We’re not in a currency war yet, even if the market fluctuations have been unexpected
Hannah Anderson writes that a currency war would be the result of a conscious decision by central banks to lower the values of their currencies to give them an edge over their trading partners. What we’re seeing instead is a renminbi driven down by concerns over trade and an unexpectedly strong dollar
Just as reporters are quick to attach the suffix “-gate” to any story with the whiff of scandal, investors are keen to label any disruption to markets a “war”; recall that around the implementation of broad quantitative easing programmes, we had the “battle of the banks”, or how rising US protectionism quickly became a “trade war”.
Over the past couple of weeks, more investors have been asking me if we are in the early stages of a currency war.
“Currency war”, like “trade war”, is a loaded term. A currency war is when countries directly try to push the value of their currencies down so that they may gain an advantage over trading partners, also called competitive devaluation. Around the 2008 financial crisis, most major central banks were accused of purposefully trying to lower the value of their currencies through their aggressive policy response to the crisis. The term “currency war” does not spring up on its own – discussion of a currency is always tied to discussions of ongoing market phenomena.
Currencies reflect investors’ perceptions of the market outlook in countries relative to one another, as well as the relative availability of assets in each currency. Currencies rarely, if ever, move in response to contained domestic developments in their issuing markets; their values reflect investors re-pricing the relative outlook.
When considering movements in currency markets, investors should always ask, “Relative to what?” For example, contrary to consensus expectations, the dollar has risen, relative to other currencies, instead of falling this year. Investors had priced in growth and policy expectations for the US relative to the rest of the world.
The rapid rise in the dollar in prior years meant it was substantially overvalued compared to its own history. On top of this, rising twin deficits – the US is running both a current account and fiscal deficit – would add even more dollar supply to currency markets. All of these conditions spelt a period of dollar weakness.
Although the US dollar did fall sharply at the start of the year, it gained back the ground it had lost by the end of April, and has risen further since; relative expectations for the US versus the rest of the world shifted. The moves in the US dollar-Chinese yuan exchange rate merit the most attention. The ongoing US-China trade war has fed this narrative. Since exchange rates are closely tied to a country’s exports, many have wondered if China is devaluing its currency to offset the effect of US tariffs.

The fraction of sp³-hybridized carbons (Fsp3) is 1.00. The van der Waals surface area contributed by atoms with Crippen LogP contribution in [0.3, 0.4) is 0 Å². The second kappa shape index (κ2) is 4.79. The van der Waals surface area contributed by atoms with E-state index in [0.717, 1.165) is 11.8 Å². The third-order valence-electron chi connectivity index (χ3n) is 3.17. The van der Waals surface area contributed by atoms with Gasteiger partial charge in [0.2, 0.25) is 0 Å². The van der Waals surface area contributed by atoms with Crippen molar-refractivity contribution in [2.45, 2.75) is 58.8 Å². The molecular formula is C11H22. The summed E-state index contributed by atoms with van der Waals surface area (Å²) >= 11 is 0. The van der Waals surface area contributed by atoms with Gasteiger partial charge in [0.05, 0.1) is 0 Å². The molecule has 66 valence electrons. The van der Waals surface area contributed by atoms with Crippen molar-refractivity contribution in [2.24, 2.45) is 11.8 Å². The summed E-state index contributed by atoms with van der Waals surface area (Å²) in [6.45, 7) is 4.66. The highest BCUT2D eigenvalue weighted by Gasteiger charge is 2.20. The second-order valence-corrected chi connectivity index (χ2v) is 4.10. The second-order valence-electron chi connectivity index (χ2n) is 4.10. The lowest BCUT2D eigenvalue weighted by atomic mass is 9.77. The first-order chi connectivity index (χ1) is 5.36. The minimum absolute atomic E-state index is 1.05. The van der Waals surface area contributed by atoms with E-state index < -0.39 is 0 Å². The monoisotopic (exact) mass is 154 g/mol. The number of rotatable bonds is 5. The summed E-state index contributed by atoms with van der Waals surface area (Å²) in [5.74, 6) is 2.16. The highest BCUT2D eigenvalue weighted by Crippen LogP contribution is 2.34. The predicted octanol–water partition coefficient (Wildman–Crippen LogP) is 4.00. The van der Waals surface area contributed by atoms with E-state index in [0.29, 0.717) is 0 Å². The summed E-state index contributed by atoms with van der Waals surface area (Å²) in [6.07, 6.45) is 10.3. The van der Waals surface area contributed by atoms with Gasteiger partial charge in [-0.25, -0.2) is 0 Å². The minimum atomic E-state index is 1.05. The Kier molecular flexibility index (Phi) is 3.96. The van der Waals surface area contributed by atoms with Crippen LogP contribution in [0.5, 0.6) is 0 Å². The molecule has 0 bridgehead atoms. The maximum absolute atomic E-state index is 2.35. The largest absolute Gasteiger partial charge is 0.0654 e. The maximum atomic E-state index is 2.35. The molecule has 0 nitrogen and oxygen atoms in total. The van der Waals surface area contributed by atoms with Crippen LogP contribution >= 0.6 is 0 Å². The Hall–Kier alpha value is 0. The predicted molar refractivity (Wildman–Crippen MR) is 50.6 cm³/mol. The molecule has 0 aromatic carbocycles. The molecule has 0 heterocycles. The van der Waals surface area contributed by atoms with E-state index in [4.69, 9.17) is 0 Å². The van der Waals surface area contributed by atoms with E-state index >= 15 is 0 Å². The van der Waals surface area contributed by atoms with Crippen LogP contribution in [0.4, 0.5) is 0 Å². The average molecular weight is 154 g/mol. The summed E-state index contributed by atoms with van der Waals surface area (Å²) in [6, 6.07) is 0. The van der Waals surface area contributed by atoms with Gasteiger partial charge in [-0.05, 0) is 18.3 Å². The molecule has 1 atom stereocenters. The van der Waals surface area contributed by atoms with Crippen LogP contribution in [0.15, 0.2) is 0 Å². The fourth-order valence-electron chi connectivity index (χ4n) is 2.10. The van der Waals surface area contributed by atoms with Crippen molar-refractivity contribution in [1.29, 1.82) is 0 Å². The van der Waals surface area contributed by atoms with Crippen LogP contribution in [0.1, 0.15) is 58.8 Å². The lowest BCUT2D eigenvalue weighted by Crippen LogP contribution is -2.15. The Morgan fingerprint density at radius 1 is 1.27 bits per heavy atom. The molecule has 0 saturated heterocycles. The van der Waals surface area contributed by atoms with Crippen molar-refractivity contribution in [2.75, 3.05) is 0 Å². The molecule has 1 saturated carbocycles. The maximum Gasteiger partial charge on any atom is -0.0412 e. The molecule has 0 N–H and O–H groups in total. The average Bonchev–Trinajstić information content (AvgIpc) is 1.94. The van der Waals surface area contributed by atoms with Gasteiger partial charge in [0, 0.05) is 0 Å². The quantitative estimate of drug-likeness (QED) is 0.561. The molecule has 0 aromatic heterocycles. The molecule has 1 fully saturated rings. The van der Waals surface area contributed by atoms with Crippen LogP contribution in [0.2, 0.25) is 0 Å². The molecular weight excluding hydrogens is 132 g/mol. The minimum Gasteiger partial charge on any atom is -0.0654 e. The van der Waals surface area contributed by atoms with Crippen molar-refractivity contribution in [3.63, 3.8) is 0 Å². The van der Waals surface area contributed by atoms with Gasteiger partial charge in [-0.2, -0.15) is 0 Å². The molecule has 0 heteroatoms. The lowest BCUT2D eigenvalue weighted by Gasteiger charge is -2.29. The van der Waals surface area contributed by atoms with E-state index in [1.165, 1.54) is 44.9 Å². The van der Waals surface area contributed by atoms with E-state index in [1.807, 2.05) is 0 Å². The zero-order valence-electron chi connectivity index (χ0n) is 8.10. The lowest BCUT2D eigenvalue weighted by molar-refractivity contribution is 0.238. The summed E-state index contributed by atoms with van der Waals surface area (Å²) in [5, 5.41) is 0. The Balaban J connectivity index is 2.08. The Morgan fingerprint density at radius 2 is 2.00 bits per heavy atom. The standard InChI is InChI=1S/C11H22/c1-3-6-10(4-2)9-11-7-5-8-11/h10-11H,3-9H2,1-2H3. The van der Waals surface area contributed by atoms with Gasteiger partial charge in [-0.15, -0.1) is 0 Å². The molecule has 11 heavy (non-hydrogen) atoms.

Trade has certainly played a role in year-to-date renminbi weakness. However, the potential for lower Chinese exports contributed to already declining investor expectations of China’s relative growth outlook. A slightly weaker macroeconomic outlook than earlier in the year, as well as relatively less attractive domestic assets, meant lower relative attractiveness of renminbi assets compared to those denominated in other currencies.
Chinese authorities have tolerated the resulting renminbi weakness thus far. Cheaper exports would offset some of the effects of trade tensions, but at the cost of the more politically important domestic consumption boost the authorities have been trying to engineer.
Chinese officials are wary of a too-rapid weakening, particularly if it looks likely to spur capital flight and financial instability. Thus, officials are likely to continue to be active in the forwards market to manage future price expectations and to use their regulatory power to make selling renminbi more expensive.
As usual in currency markets, it’s all relative. Currency wars are not spontaneous events, nor have policy choices in 2018 pushed the global economy to the brink of one. Reconsideration of investors’ relative expectations for market outlooks, as well as rising trade tensions, are to blame.
Currencies are inherently volatile instruments, subject to movement as quickly as investors can change their minds. Volatility in currency markets is likely to remain high as trade tensions continue to rise and investors recalculate how they believe late-cycle US markets will perform relative to the rest of the world.
Hannah Anderson is a global market strategist at JP Morgan Asset Management